It’s hard to feel too much sympathy for Electronic Arts, the video game giant that displays no fewer than 14 corporate logos of real-life gun makers on the partner page of its bestselling game Medal of Honor. But at least today the links to gun stores are gone.
For anyone who has followed movie and game censorship issues, this kind of nimble response to complaints (first reported in national media two days ago) typifies an entertainment industry that always has been able to move much quicker than any legislative body. From the Hollywood movie Production Code of the 1930s to the ESRB game ratings of the 1990s, the industry has always been able to keep one step ahead of policy-makers by taking just enough action to forestall any legal intervention. The result has been an entertainment-industrial-complex that pretty much produces exactly what it wants.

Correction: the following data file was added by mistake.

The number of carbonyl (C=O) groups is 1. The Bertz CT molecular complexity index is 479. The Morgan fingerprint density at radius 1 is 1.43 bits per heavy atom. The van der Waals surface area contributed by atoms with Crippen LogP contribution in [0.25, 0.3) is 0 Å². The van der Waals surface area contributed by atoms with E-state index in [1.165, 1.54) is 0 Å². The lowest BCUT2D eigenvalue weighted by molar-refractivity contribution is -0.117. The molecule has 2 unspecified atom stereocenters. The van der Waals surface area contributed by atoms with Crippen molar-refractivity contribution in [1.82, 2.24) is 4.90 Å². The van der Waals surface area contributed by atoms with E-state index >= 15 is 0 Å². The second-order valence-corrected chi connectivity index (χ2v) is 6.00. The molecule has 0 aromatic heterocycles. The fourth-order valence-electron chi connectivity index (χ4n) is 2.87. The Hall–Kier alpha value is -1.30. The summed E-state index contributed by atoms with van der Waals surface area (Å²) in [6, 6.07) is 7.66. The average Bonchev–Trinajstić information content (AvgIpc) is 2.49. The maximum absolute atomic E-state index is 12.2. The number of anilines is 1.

Partly the problem has been that no one has ever proven a link between games and violence, besides vague insinuations that a culture of desensitization or callousness results from such fare. The lack of empirical data has made it easy for producers and merchandizers to then toss in free speech arguments to neutralize control efforts, as happened with the 2011 Supreme Court case overturning a California Law punishing stores who sold adult games to minors.
A special panel led by US vice president Joe Biden is currently examining potential ways to curb gun violence in the country. Among proposals under consideration is a study into any possible links between children’s exposure to video games and violence.